RewriteCond %{REQUEST_FILENAME} !-d
RewriteRule ^(.*)$ /wp/$1
RewriteCond %{HTTP_HOST} ^(www.)?example.com$
RewriteRule ^(/)?$ wp/index.php [L]

Essentially, these rules say two things.

First: If the requested URL doesn't have /wp/ in it and it's not an existing file or directory, then change the URL using an internal rewrite to have /wp/ in front of it. This has the effect of remapping all URLs from http://example.com/whatever to http://example.com/wp/whatever. Basically, it makes it work as if /wp/ was actually in the root of the site.

The second rule changes requests for the root url (just the /) to the /wp/index.php file. This may not be strictly needed, but it works for me.

This allows the /wp directory to remain "pure", as it were, and thus you can use symlinks or hardlinks to keep the one-true-WP-install somewhere else, untouched by site-specific stuff.

Note that many badly written plugins (and even a few themes) may make the assumption that they are in the main wp-content folder. Anything doing something stupid like include '../../../wp-load.php'; or similar will be broken by this approach. This error is on the part of the plugin/theme. No plugin/theme should ever include wp-load.

  • curious if anyone has the rules needed to do this with nginx and if so, could they share them, or point to an article. I'm wanting to do this as I am using apc, fastcgi, memcache and would love to save on the ram for all the files I have to cache. wpmu is not an option as they are sep client sites on same server with diff users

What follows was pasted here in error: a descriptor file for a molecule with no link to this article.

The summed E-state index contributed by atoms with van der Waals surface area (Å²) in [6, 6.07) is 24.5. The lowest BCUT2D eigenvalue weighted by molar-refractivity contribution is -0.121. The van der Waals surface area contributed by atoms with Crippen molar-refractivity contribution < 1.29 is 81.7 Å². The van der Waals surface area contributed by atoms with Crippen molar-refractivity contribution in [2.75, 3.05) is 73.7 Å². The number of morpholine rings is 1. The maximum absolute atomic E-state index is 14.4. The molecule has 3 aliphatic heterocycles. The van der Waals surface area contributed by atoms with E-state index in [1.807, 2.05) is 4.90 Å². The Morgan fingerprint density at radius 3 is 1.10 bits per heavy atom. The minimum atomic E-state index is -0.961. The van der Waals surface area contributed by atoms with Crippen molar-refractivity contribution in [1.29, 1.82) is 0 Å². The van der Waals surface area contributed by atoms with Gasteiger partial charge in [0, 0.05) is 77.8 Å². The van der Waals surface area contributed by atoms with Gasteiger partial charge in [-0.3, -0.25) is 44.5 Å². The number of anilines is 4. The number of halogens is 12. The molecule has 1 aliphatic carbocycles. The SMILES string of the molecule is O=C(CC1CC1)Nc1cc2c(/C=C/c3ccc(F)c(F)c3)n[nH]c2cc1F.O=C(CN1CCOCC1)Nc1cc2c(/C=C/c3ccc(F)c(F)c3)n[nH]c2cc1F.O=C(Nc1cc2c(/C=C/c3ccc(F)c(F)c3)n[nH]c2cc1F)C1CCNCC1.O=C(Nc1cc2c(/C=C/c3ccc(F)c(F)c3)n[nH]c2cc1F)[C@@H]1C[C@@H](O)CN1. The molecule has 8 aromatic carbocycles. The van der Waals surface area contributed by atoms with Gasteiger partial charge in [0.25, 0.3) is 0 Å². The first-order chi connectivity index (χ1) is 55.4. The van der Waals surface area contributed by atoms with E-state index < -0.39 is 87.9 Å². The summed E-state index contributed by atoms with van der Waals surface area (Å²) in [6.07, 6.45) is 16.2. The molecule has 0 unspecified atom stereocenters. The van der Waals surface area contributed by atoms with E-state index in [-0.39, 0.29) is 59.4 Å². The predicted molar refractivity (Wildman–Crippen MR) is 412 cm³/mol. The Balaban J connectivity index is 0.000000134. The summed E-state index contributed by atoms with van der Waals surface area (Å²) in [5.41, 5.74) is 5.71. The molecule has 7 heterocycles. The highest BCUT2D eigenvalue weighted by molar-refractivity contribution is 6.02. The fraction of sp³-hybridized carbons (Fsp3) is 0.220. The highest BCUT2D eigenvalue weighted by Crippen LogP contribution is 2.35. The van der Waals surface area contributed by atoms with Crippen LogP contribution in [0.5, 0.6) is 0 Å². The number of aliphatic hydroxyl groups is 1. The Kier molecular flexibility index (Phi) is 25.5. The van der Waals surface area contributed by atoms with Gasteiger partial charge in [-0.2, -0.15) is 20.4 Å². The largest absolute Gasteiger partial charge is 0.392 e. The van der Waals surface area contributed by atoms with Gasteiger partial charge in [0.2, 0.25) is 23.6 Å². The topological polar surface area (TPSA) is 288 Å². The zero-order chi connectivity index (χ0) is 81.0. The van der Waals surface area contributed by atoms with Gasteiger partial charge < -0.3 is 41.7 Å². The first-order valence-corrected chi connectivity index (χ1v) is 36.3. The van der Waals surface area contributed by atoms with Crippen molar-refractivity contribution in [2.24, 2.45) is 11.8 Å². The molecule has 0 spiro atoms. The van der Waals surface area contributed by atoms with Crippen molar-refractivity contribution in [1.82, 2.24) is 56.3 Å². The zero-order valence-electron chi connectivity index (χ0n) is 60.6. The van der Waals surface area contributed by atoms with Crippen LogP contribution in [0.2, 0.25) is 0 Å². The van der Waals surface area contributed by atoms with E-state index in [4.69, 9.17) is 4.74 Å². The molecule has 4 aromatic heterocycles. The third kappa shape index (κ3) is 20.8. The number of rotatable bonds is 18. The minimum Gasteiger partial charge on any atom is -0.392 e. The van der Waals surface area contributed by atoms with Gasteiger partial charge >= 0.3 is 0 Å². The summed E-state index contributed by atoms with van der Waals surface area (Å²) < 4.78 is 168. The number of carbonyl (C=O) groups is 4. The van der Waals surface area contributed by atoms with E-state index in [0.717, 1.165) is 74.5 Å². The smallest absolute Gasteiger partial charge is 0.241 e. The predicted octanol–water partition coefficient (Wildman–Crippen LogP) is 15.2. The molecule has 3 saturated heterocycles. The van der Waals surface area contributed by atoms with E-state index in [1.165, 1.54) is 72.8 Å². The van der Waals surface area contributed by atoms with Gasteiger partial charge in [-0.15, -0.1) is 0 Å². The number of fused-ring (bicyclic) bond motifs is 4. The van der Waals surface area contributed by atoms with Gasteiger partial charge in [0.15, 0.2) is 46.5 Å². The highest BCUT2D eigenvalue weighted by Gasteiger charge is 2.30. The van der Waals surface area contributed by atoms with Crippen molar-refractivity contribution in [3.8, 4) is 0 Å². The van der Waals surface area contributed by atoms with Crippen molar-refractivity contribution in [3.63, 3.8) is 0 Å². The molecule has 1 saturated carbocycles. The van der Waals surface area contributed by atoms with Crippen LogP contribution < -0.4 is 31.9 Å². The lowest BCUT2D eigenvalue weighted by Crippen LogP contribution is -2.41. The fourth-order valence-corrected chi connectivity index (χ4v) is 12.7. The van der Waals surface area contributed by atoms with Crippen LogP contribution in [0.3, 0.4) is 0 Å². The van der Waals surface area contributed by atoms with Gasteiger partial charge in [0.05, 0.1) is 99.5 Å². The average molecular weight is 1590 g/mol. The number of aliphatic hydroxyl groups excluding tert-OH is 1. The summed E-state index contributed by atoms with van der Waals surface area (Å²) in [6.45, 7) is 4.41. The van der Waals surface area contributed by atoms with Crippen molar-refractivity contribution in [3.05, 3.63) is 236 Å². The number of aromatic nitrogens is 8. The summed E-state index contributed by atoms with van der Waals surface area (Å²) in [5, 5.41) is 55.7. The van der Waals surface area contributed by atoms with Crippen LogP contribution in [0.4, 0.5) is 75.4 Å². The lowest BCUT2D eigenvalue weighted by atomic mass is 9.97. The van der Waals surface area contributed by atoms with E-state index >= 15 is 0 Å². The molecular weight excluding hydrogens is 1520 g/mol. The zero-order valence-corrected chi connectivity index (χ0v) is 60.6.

– shawn
    Aug 4, 2013 at 1:23

There's a couple things that don't make sense in your basic premise. First off, if you have ten blogs in separate instances, then they can't share the same codebase - ten EC2 instances = ten servers, therefore ten sets of files necessary. Second, you will inevitably have duplicated scripts for the same reason. Can you cross-talk between instances? I don't think so, but even if you have two sites trying to run from the same codebase, there will be a wp-config.php conflict with database settings at a minimum.

I'm not really sure multisite isn't the way to go here. While all the blogs do exist in the same DB, they all have a blog-specific table prefix, making DB backups easier (one DB vs ten) and still allowing for portability (see here for more info). It's a bit tedious to move one blog out of a multisite, it's no more tedious than moving a single site to another domain.

It sounds like what you're wanting is to have ten different WP environments but only the complete codebase for one of them, and that is the heart of WPMS - one codebase, several sites. So, your requirement of 'same codebase but not multisite' is mutually exclusive, which is why it's been 4 days and no one has answered this. It sounds like you need to rethink your requirements a bit.

Now, alternately, if you just want to make sure WP is updated globally, maybe consider hooking your core WordPress installs into SVN. You can do the same for individual plugins, as long as they're in the repository. This way you could simply run a shell script to hit the instances and svn up across all ten at once. However, this seems like a lot of work just to avoid a multisite installation.